Learn how to dry figs the old fashioned Cypriot way using fennel to preserve the gorgeous fruit.
Scrummy Fresh Figs
It's fig season here in Cyprus and after the heavy winter rains, every fig tree you see is literally dripping with gorgeous yummy fruit.
I'd never actually tasted fresh figs before coming to Cyprus, so I had no idea how amazingly sweet they are. We have many varieties here in Cyprus, but my favourites are the large purple- skinned figs which you can see in the picture opposite.
I love to make a slice in the top of the fig, then squeeze it open to see the wonderful red flesh/seeds inside. I eat them for lunch, slice them over muesli for breakfast or put them into a fruit salad. Then of course, there are posh ways of serving them like figs stuffed with feta and wrapped in parma ham :)
There are so many trees growing by the side of the road here in Cyprus, you really don't need to buy figs at the supermarket, if you're prepared to spend half an hour picking your own. As there is such a glut of figs this year, I thought it would be a good idea to dry some, so I asked my good friend Maria at Lysos coffee shop how to dry figs the Cypriot way.
Tip: You need to pick figs early in the morning before the sun comes up and they start to go soft and also to stop the birds getting to them first!
The Cypriot way of drying figs, at least in Lysos village anyway, is to first boil them for 5 minutes. You obviously need to have firm figs and not ones which are too ripe as they will just disintegrate in the water.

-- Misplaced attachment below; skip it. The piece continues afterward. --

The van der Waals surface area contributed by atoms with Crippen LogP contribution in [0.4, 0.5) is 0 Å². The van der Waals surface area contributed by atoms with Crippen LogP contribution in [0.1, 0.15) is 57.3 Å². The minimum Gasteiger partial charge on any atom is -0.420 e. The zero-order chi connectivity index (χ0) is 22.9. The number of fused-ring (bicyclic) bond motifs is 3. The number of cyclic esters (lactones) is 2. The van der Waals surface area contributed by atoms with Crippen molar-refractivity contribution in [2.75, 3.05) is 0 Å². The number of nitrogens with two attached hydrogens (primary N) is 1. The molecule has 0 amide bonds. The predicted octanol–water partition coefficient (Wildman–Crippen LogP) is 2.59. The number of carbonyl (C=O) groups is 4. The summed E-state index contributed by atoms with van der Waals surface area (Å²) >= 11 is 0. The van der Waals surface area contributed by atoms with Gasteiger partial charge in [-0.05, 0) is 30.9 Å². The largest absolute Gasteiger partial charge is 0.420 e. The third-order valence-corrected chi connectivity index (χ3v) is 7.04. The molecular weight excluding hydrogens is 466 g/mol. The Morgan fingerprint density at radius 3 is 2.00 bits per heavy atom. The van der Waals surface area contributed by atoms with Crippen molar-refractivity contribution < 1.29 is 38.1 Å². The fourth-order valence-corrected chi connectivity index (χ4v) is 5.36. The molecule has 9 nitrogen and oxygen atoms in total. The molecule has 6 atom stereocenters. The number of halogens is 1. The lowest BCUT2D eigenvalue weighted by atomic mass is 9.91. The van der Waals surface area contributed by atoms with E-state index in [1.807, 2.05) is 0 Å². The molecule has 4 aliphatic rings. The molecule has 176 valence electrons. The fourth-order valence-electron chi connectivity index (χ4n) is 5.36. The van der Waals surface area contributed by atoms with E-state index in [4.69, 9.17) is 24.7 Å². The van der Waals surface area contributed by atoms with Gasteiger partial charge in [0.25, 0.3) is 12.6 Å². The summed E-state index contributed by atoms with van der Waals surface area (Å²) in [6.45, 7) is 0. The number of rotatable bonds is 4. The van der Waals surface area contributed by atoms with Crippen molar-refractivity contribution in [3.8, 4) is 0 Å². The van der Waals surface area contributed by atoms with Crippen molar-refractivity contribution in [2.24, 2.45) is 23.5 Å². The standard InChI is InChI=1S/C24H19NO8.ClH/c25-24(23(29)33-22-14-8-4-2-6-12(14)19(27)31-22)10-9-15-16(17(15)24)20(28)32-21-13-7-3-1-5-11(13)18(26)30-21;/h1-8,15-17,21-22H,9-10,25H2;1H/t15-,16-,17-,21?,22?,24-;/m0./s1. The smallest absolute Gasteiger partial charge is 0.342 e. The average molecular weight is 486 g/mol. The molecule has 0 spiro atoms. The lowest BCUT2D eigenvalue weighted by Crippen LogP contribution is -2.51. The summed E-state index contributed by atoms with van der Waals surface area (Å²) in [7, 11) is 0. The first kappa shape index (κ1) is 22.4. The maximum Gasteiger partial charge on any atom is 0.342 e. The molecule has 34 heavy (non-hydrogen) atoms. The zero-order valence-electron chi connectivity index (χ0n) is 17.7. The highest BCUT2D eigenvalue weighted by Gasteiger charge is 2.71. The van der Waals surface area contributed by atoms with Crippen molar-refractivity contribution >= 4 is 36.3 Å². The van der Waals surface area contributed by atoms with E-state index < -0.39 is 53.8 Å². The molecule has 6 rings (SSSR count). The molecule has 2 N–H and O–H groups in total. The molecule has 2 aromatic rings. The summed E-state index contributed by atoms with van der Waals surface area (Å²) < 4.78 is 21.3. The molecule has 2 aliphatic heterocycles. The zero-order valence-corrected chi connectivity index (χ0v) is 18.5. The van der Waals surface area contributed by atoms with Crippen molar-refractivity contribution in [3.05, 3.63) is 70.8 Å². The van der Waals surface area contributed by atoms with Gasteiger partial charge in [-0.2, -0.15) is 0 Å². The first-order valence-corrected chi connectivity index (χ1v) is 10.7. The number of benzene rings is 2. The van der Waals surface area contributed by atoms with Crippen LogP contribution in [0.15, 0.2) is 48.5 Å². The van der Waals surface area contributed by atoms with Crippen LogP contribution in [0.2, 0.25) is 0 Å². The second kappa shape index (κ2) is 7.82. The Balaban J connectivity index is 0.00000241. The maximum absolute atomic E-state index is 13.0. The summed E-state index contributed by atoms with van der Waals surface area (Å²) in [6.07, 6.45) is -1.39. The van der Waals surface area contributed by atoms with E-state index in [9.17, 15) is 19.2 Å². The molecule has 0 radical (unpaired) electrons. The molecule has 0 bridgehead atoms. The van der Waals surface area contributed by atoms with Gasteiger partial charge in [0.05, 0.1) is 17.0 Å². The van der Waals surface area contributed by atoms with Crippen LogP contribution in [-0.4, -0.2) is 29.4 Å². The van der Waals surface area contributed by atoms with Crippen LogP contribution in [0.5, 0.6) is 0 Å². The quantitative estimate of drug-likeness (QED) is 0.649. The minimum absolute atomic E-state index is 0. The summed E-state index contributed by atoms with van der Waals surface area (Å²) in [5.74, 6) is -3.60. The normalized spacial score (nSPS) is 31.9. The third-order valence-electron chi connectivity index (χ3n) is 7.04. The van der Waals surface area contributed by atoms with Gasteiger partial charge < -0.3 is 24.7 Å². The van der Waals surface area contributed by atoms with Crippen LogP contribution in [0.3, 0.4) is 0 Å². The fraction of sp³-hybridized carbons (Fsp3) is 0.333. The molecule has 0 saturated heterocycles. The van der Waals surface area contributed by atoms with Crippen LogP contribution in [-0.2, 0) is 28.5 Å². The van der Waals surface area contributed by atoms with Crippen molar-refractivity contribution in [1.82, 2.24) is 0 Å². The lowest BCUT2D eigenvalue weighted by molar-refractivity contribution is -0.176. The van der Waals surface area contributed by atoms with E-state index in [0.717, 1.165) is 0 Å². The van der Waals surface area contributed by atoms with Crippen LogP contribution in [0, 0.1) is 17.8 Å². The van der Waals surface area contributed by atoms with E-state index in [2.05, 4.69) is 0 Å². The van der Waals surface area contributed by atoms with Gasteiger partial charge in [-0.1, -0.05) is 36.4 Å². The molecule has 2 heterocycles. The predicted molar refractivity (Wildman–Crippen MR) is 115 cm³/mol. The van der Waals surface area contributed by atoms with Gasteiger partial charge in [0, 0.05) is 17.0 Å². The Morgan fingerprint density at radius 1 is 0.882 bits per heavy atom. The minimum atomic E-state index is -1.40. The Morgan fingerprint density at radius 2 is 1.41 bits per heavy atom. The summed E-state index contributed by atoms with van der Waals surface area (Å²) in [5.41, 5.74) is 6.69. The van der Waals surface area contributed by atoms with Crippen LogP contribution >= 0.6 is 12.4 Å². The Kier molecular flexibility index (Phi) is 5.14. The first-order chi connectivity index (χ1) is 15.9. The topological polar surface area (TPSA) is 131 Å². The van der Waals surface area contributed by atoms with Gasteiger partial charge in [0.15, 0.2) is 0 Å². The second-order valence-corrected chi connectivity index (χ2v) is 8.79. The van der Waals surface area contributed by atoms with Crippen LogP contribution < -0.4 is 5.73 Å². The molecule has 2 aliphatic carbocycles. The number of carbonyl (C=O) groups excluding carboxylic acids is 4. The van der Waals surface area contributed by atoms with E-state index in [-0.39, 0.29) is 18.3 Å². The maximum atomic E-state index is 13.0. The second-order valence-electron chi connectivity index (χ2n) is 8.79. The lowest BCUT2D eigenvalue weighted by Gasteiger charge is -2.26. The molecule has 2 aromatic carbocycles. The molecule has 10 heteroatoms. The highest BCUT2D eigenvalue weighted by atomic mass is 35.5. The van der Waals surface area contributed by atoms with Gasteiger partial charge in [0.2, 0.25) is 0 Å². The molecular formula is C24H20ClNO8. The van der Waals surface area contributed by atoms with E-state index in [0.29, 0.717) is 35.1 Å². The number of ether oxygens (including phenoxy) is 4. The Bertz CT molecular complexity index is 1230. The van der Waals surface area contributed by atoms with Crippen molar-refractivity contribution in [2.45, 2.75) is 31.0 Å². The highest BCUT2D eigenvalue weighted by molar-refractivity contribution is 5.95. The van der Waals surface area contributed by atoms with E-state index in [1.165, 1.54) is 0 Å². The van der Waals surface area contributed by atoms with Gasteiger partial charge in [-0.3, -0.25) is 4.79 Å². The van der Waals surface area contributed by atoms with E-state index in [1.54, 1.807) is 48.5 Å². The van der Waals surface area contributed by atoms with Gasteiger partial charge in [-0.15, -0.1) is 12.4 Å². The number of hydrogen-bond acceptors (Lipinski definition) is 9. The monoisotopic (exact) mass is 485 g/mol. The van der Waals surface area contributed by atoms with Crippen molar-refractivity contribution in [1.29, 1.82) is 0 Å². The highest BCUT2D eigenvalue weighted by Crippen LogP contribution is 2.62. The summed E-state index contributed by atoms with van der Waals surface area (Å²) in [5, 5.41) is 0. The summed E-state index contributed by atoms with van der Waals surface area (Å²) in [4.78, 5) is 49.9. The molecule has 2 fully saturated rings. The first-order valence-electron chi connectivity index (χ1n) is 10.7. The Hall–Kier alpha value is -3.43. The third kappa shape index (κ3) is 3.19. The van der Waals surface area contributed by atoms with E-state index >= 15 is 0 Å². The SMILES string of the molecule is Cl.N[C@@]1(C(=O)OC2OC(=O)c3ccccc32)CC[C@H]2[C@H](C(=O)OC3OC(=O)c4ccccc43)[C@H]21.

Then you spread them out on a cloth and leave them to dry in the sun. Once they are dried, you then RE-BOIL them, adding fennel seeds picked from the roadside (it grows like a weed here in Cyprus!) to preserve them.
Then lay them out once more to dry in the sun before packing them tightly together and storing in a suitable container.
When I asked Maria how to dry figs, I was surprised when she said they use fennel or Marathos, as it's called in Greek. If you're interested, Marathos is also the place of the battle of Marathon where the Greeks defeated the Persians and then sent the Greek messenger Pheidippides on a long run to Athens with news of the victory. And yes, that's where the word Marathon comes from!
Fennel is very easy to find due to its strong, aromatic aniseed smell, though if you have no sense of smell, do be careful as poison hemlock looks very similar!
I confess I haven't actually dried any figs yet, as I've been too busy eating them, but I'm going to pick a large bowl this weekend to give it a go.
Tip: Now you know how to dry figs, why not try to dry some fruit, next time you see a fig tree laden with fruit? Just remember to choose firm, not over-ripe SEE-ka, as they are called in Greek. Enjoy!
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